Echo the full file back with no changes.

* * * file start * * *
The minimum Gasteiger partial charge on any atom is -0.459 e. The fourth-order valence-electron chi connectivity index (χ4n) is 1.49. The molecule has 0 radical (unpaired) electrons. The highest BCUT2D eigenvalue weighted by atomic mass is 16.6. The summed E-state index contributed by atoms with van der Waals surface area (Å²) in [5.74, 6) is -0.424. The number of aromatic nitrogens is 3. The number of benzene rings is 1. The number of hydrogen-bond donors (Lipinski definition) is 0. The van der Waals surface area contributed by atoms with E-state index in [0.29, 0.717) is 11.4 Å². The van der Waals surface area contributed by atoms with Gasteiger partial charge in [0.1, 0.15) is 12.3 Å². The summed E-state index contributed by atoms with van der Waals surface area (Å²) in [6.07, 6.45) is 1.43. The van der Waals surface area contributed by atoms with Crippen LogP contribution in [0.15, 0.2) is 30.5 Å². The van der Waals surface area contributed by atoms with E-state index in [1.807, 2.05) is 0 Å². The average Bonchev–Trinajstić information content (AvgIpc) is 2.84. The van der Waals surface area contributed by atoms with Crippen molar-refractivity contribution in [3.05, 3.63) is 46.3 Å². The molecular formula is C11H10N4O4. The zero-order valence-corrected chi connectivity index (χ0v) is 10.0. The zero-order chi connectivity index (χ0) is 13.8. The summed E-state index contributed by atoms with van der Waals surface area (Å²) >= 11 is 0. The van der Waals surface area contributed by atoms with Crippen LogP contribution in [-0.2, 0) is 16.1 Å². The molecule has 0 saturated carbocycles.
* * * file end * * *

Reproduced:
The minimum Gasteiger partial charge on any atom is -0.459 e. The fourth-order valence-electron chi connectivity index (χ4n) is 1.49. The molecule has 0 radical (unpaired) electrons. The highest BCUT2D eigenvalue weighted by atomic mass is 16.6. The summed E-state index contributed by atoms with van der Waals surface area (Å²) in [5.74, 6) is -0.424. The number of aromatic nitrogens is 3. The number of benzene rings is 1. The number of hydrogen-bond donors (Lipinski definition) is 0. The van der Waals surface area contributed by atoms with E-state index in [0.29, 0.717) is 11.4 Å². The van der Waals surface area contributed by atoms with Gasteiger partial charge in [0.1, 0.15) is 12.3 Å². The summed E-state index contributed by atoms with van der Waals surface area (Å²) in [6.07, 6.45) is 1.43. The van der Waals surface area contributed by atoms with Crippen LogP contribution in [0.15, 0.2) is 30.5 Å². The van der Waals surface area contributed by atoms with E-state index in [1.807, 2.05) is 0 Å². The average Bonchev–Trinajstić information content (AvgIpc) is 2.84. The van der Waals surface area contributed by atoms with Crippen molar-refractivity contribution in [3.05, 3.63) is 46.3 Å². The molecular formula is C11H10N4O4. The zero-order valence-corrected chi connectivity index (χ0v) is 10.0. The zero-order chi connectivity index (χ0) is 13.8. The summed E-state index contributed by atoms with van der Waals surface area (Å²) >= 11 is 0. The van der Waals surface area contributed by atoms with Crippen LogP contribution in [-0.2, 0) is 16.1 Å². The molecule has 0 saturated carbocycles.